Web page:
As anti-fraud company Revector marks 20 years of operating, CEO and Founder Andy Gent believes that telecommunications fraud is still not high enough on the corporate agenda for network operators – this should be a significant concern to shareholders. In 2001, Revector was launched to combat specific fraudulent activity against mobile network operators. The company’s management expected the business to have a shelf life of no more than five years – such as the belief that mobile operators would quickly get a grip on network fraud and reduce it to zero. Twenty years later frauds continue to persist – costing shareholders, networks, and Governments billions in lost revenue annually. Revenue through mobile service According to Andy Gent, fraudsters are, at heart, business people, exploiting an opportunity for money. Gent explains how this relates to network fraud thus, “Mobile service providers generate revenues in two ways - by having their subscribers that pay the company to access the networks they run and associated services such as voice calls, text messages, and data usage. The second – known as termination revenue – involves transporting calls from other networks.” Revenues from termination are shared between all networks that help deliver the call Revenues from termination are shared between all networks that help deliver the call, as Gent outlines: “Imagine a call from the UK to Australia. This will pass through several service providers that will each take a small percentage of the call revenues for passing on the call.” “Telecommunications companies establish relationships with others around predictable calling patterns. For example, BT may know that they need one million minutes of calls to South Africa per month. They, therefore, establish a relationship with a South African telecommunications company to provide this.” Trading termination minutes The issue comes when the unexpected happens, for example, an earthquake in Cape Town. Now UK residents with relatives in Cape Town suddenly demand a lot more telephone time. BT needs more minutes than it has. It is unlikely that its partner in South Africa can provide these – they are facing the same issue due to the increased volume of calls in and out of the country – so it will look to the open market for the minutes it needs. Gent continues, “Termination minutes are traded in the same way as other commodities. Exchanges combine minutes from multiple sources, bundle these together and sell them. The issue is where these minutes come from. The bundles may well include “white” routes – premium minutes provided by legitimate telecommunications companies. However, many will include so-called “grey” routes.” A simple but effective fraud Grey routes are not provided by the telecommunications companies but by third parties or through fraudulent means. Typically, the “grey” routes come at a lower cost than the “white” routes, but some telecommunications service providers may not know this or care about it. The natural pressure on cost means some telecommunications companies end up using “grey” route minutes. The threats to network providers’ revenues come from these “grey” routes. A primary risk is SIM Box fraud. SIM Box fraud SIM Box fraud occurs where there is a differential price between the cost of routing a call in a country and the cost of terminating a call, as Gent outlines below: “Imagine a network is offering a promotion with free calls to others on the same network. At the same time, the value of terminating a call to that network’s customers is $0.05 per call.” One single SIM card being used in this way can generate $3000 per month and there are hundreds of cards in each SIM box “If someone can procure SIM cards with the promotion, these can be loaded into a SIM Box – a device that can house hundreds of SIM cards in racks and be connected to the internet - to terminate calls. The owner of the SIM box can then offer to terminate calls for $0.03 per call. The cost to the SIM box owner is close to zero – the local minutes they are using to terminate calls are bundled with the SIM deal. The $0.03 per call is pure profit after the SIM cards and SIM boxes have been purchased.” While this sounds like a complicated scam it can be lucrative. One single SIM card being used in this way can generate $3000 per month and there are hundreds of cards in each SIM box. Loss of termination revenues Service providers can quickly find a large proportion of revenues lost to SIM boxes. Gent has seen “up to 90 percent of termination revenues being lost.” “The nature of SIM box fraud is transitory: fraudsters will pick the countries with the strongest opportunity to generate revenues quickly, sweep in and terminate calls for a month or two before the operator notices the revenue drop and takes action.” Is it illegal? If this practice sounds entrepreneurial rather than illegal, it is probably because it seems like a victimless crime. However, mobile network operators have paid millions if not billions for the ability to operate networks and generate termination revenues. A reduction in this revenue will mean less investment into next-generation networks or customer service. For the consumer, illegal termination often means poor quality calls with a lack of services such as caller line identification (CLI). But perhaps the most concerning issue is where the proceeds of crime go, as Gent outlines. “Often these SIM box frauds are run by criminal gangs using the process to launder money or finance organised crime or people trafficking.” “With widespread restrictions on the number of SIM cards that can be sold to one person, the only way to procure enough SIM cards is via criminal activity. Gangs bribe or coerce network operation staff into supplying SIM cards by the thousand, generating millions in illicit revenues.” Other telecommunications fraud Threat to operator termination revenues comes from OTT service providers that have an eye on termination revenues Another threat to operator termination revenues comes from Over-the-Top (OTT) service providers that have an eye on termination revenues as well as competing with telecommunications service providers for a share of the voice and messaging market. While most telecommunications companies see Voice over IP (or OTT) as fair competition, in recent years several new OTT service providers have grown extremely quickly. WhatsApp, for example, was incorporated in 2009 and acquired by Facebook just five years later for almost $20 billion. The business models of these companies vary. Some focus on the “freemium” approach where the initial service is free but add-ons become chargeable. OTT app fraud However, recently some OTT players are looking to terminate revenue to monetise their business models. These operators have been offering competitive termination rates by hijacking a traditional call made from one telephone number to another and terminating it within an OTT app, as Gent explains, “We are seeing OTT apps intercepting traditional telephone calls and delivering them within a user’s app.” “The call starts as a dialled telephone call, but the user receives it within an OTT app. If OTT players can achieve this, they can generate termination revenues at zero cost – other than to the traditional operator.” Using an app to make calls “Of course, if the recipient of the call believes the caller has used an app to call them, they are more likely to use this method of communication in the future – and less likely to dial a number directly. For the OTT players, termination acts as a marketing tool as well as a revenue stream.” According to Gent, one OTT service provider has gone as far as including a setting within their app that states “receive regular incoming calls within the app when possible”. This is defaulted to “on” when the app is downloaded. Only the most technologically savvy users would even know it was there. Combatting the fraud against networks Networks are less worried about losing revenue to fraud and more about grabbing as many subscribers as possible" Why do networks not do more to combat fraud? The reality, according to Gent, is a combination of priorities and ignorance. He comments, “Most mobile network operators are large but still relatively young companies – typically built around customer acquisition.” “Networks are less worried about losing revenue to fraud and more about grabbing as many subscribers as possible. This has led to a mindset where whatever the questions the answer is always more marketing promotions.” A small number of innovators around the world continue to fight these frauds directly, but the fraudsters simply move on to the next victim and, when the anti-fraud measures are relaxed, the fraudsters return. An opportunity for the future As mobile networks mature and become more commoditised, Gent believes the issues around combatting fraud will become a wider concern. “If you had told me in 2001 that fraud would still be an issue in 2021, I would have been shocked. Yet operators are still losing significant revenues to criminals. Addressing this needs to remain a priority for the industry, not just to ensure networks have the revenues to build and maintain robust networks but also to ensure that criminal behaviour that this kind of illicit activity funds is reduced. This is not just an issue for network operators but also for wider society.”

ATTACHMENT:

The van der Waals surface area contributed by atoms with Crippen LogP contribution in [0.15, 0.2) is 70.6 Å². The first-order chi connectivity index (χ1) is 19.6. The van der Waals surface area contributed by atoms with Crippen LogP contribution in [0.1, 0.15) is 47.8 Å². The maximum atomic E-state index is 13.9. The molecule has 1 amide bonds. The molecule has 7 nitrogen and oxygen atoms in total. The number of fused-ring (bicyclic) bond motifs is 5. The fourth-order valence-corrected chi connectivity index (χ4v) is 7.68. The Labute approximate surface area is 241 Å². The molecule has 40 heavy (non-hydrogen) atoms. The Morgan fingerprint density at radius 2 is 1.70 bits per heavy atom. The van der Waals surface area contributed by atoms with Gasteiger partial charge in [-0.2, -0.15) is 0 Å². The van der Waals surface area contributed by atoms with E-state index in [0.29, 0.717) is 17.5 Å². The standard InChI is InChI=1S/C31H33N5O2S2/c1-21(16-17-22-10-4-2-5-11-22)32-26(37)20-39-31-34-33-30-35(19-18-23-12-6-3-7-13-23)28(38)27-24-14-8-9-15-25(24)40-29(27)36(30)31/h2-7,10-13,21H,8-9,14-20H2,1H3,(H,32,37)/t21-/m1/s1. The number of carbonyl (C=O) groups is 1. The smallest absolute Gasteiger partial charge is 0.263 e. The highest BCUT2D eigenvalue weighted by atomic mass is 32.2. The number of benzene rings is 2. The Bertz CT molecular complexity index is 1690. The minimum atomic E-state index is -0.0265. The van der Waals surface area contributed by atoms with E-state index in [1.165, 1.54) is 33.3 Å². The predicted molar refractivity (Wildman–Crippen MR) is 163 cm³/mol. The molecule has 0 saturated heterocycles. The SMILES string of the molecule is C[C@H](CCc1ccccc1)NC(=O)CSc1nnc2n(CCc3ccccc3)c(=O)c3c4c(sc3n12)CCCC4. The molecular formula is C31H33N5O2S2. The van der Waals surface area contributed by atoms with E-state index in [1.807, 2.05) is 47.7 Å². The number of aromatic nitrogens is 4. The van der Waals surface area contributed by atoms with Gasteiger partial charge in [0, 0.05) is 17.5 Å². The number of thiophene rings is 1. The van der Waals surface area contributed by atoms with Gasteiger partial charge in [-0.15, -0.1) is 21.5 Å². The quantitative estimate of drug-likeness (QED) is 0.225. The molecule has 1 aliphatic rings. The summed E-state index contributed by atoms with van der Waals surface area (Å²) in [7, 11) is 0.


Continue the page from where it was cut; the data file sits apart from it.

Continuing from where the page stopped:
While the foundation of autonomous retail has been built up over the past few years, it is only now that retailers are beginning to fully experiment with the technology. There were an estimated 350 stores globally in 2018 offering a fully autonomous checkout process, yet this number is forecast to increase dramatically with 10,000 stores anticipated by 2024. This acceleration in the growth of unmanned retail stores has, in part, been boosted by the COVID-19 pandemic and a demand for a more contactless, socially distanced shopping experience. Physical security technologies Innovative physical security technologies can play a significant role in protecting a site while supporting its operation Many retailers are now exploring such solutions as a way to streamline their services and simplify store operations while reducing overheads. Of course, the security of unmanned sites is a concern, with many eager to embrace such a design, but wary about the prospect of leaving a store unguarded. This is where innovative physical security technologies can play a significant role in protecting a site while supporting its operation and also helping to improve customer experience. Comprehensive integrated solution To make the autonomous retail vision a reality, a comprehensive solution is needed that integrates network cameras, IP audio speakers, and access control devices. The cameras can be employed to monitor entrance points and sales areas, including checkout terminals, and can be monitored and operated remotely from a central control room. This offers management full visibility of operations, regardless of the number of stores. Recorded video material can be processed, packaged, and passed to authorities, when necessary, by applicable laws. Optimising operations As autonomous stores do not require staff to be present and run largely independently, managers can be notified automatically via mobile device if an event occurs that requires their attention. This could range from a simple need to restock popular items or clean the premises after a spillage, to a criminal break-in or attack. Again, network video surveillance cameras installed inside and outside of the premises provide high-quality video of any incident as it occurs, enabling immediate action to be taken. Improving customer experience Access control mechanisms at the entrance and exit points enable smooth, touch-free access to customers Access control mechanisms at the entrance and exit points enable smooth, touch-free access to customers, while IP audio speakers allow ambient music to be played, creating a relaxed in-store atmosphere and also offering the ability to play alerts or voice messages as required. Due to the automated nature of such audio broadcasting, consistency of brand can be created across multiple locations where playlists and pre-recorded voice messages are matched in terms of style and tone from store to store. Boosting profits The accessibility of premises 24/7 can ultimately lead to an increase in sales by simply allowing customers to enter the store and make a purchase at any time, rather than being restricted by designated retail hours. This also serves to improve customer loyalty through retail convenience. Utilising data from the access control system, managers can configure lights to turn on/off and ambient music to power down when the last person leaves the shop, to be reactivated the next time someone enters the premises. This approach can also conserve energy, leading to cost savings. Designing a future proof solution The threat of vandalism is greatly limited if everyone entering the shop can be identified, which is something that is already happening in Scandinavia using QR codes linked to an electronic identification system called BankID. This process involves a user being identified by their bank details, and their credentials checked upon entering the store. This not only streamlines the transaction process but vastly improves security because only those who want to legitimately use the services will go through the identification process, helping to deter antisocial or criminal behaviour. Physical security technology should be reliable and of high quality, without compromising the service to customers VMS-based network solution Both inside and outside of the premises, physical security technology should be reliable and of high quality, without compromising the service to customers, or hampering their experience. Door controls, network cameras, and loudspeakers, together with a comprehensive video management system (VMS), enable retailers to control every element of their store and remove any uncertainty around its management or security. Such a system, network-enabled and fully scalable to meet ongoing business requirements, can be offered using open APIs; this allows configuration and customisation while ensuring that the retailer is not limited by the technology or tied into any particular set-up or vendor as their requirements evolve. Additional security benefits As more businesses launch their unmanned stores, the benefits of such technology to streamline and improve every aspect of their operations become ever clearer. A comprehensive solution from a trusted security provider can bring complete peace of mind while offering additional benefits to support the retail business as it seeks a secure future.